Zim to host chrysotile asbestos conference


Ndamu Sandu

ZIMBABWE will host an international conference on chrysotile asbestos in November as efforts to fight the anti-asbestos ban intensify.



vetica, sans-serif”>

Both the asbestos-producing and consumingcountries will attend the November conference.



Asbestos-producing countries expected to grace the conference include Russia, Brazil, Canada and China while delegates from the consuming world will be drawn from South East Asia, the Middle East, India, South Africa and Nigeria among others.


SMM Holdings group public relations executive Regis Nyamakanga confirmed that the international conference would be held in November.

“The international conference is in November and the producing and consuming countries will meet. The date has not been fixed yet,” he said.

The November conference is organised by the Zimbabwe National Chrysotile Asbestos Taskforce (NCATF) and African Associated Mines (AA Mines).


AA Mines, a wholly-owned subsidiary of SMM Holdings, is the sole producer of white asbestos in Africa.


It incorporates Sha-banie Mine in Zvishavane and Gaths Mine in Mashava.


The November conference, Nyamakanga said, is a follow-up to the New Dehli conference held last year where the Zimbabwe delegation argued for the continued mining of chrysotile asbestos saying it was not harmful like brown or blue asbestos.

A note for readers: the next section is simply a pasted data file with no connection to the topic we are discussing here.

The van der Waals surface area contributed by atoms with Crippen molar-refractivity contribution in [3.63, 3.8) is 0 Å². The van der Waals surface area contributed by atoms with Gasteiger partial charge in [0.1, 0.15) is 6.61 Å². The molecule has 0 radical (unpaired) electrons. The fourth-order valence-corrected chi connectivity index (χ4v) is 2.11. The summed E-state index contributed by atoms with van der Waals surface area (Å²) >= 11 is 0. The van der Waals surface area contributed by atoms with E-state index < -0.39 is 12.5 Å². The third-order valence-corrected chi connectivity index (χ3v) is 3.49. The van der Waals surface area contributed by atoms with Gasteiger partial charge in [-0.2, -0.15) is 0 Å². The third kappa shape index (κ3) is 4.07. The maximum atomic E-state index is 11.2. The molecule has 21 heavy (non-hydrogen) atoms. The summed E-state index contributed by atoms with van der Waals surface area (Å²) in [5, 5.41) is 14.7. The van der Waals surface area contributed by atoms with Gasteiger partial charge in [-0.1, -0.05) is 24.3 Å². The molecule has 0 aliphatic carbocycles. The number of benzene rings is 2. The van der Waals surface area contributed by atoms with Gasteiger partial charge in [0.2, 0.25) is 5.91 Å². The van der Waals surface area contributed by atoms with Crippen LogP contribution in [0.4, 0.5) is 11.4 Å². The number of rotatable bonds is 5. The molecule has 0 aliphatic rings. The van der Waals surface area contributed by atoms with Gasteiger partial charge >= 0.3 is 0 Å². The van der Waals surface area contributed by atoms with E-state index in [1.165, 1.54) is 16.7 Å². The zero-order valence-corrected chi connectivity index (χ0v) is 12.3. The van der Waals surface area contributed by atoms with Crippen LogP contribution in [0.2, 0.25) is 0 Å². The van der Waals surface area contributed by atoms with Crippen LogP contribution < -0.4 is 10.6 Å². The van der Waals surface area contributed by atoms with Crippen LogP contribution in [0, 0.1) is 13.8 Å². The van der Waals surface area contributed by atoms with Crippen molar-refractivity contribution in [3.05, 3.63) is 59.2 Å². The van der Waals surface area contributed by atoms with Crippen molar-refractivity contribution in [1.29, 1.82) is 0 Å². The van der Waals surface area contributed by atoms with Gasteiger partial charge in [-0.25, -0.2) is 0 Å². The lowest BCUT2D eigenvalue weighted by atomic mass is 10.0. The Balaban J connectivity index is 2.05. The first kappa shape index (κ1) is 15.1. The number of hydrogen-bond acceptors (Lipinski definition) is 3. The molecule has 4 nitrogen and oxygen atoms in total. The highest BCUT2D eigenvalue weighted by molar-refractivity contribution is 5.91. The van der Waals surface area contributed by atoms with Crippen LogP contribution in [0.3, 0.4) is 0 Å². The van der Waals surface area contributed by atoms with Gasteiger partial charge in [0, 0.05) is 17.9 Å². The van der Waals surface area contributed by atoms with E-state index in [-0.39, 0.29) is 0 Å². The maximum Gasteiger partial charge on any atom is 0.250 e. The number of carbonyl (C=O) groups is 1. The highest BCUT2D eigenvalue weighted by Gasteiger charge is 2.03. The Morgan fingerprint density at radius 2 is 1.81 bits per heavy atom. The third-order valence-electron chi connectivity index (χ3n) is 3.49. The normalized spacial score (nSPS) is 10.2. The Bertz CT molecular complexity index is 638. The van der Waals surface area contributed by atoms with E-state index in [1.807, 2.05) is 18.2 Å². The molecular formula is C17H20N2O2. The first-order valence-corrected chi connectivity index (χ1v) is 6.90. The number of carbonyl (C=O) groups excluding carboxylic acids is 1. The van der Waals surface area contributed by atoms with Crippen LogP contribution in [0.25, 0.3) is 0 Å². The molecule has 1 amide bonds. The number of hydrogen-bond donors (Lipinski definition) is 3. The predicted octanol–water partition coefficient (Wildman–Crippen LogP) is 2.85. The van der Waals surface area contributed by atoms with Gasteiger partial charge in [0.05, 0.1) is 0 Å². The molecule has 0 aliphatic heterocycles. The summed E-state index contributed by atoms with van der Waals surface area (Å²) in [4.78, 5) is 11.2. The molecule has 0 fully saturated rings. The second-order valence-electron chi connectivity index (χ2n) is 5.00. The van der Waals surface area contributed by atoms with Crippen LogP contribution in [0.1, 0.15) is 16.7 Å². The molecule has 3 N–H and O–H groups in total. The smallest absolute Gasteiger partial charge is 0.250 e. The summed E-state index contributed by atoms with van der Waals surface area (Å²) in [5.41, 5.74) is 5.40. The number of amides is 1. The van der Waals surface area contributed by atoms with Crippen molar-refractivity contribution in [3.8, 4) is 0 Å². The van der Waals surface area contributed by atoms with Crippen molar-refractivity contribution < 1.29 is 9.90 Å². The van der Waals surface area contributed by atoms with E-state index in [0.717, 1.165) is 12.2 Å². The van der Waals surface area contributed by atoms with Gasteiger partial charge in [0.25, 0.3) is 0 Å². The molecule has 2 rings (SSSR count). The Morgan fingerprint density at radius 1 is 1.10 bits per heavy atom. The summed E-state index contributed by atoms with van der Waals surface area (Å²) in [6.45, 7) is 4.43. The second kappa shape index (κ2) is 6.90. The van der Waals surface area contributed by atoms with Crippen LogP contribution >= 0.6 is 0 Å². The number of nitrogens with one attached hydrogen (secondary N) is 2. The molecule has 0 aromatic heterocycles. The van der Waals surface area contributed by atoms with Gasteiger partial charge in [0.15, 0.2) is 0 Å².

At the conference Zimbabwe’s high-powered delegation had among others the then Minister of Labour and Social Welfare July Moyo and former Minister of Mines and Mining Development Edward Chindori-Chininga, Edmund Ruzive president of the Associated Mine Workers Union, Regis Nyamakanga and Mutumwa Mawere who chairs the cash-rich Africa Resources Ltd (ARL) group.


ARL is the parent company of SMM.


Asbestos export re-ceipts in Zimbabwe generate in excess of US$40 million annually.


At least 94% of chrysotile asbestos produced in Zimbabwe is exported to international markets such as South East Asia, India and the Middle East among others.


Zimbabwe, backed by other world producers of chrysotile asbestos, last year foiled attempts to include chrysotile asbestos fibre on the list of pesticides and industrial chemicals requiring con-senting procedures for import and export between countries under the Rotterdam Convention.


The anti-chrysotile ban has been the brainchild of the European-based Green movement.


Nyamakanga said the campaign had the blessing of countries that produce alternative asbestos fibre.


In 2002 at the Inter-national Labour Organisation annual meeting in Geneva, Switzerland, another attempt was foiled to include a resolution that would have restricted the use of chrysotile asbestos.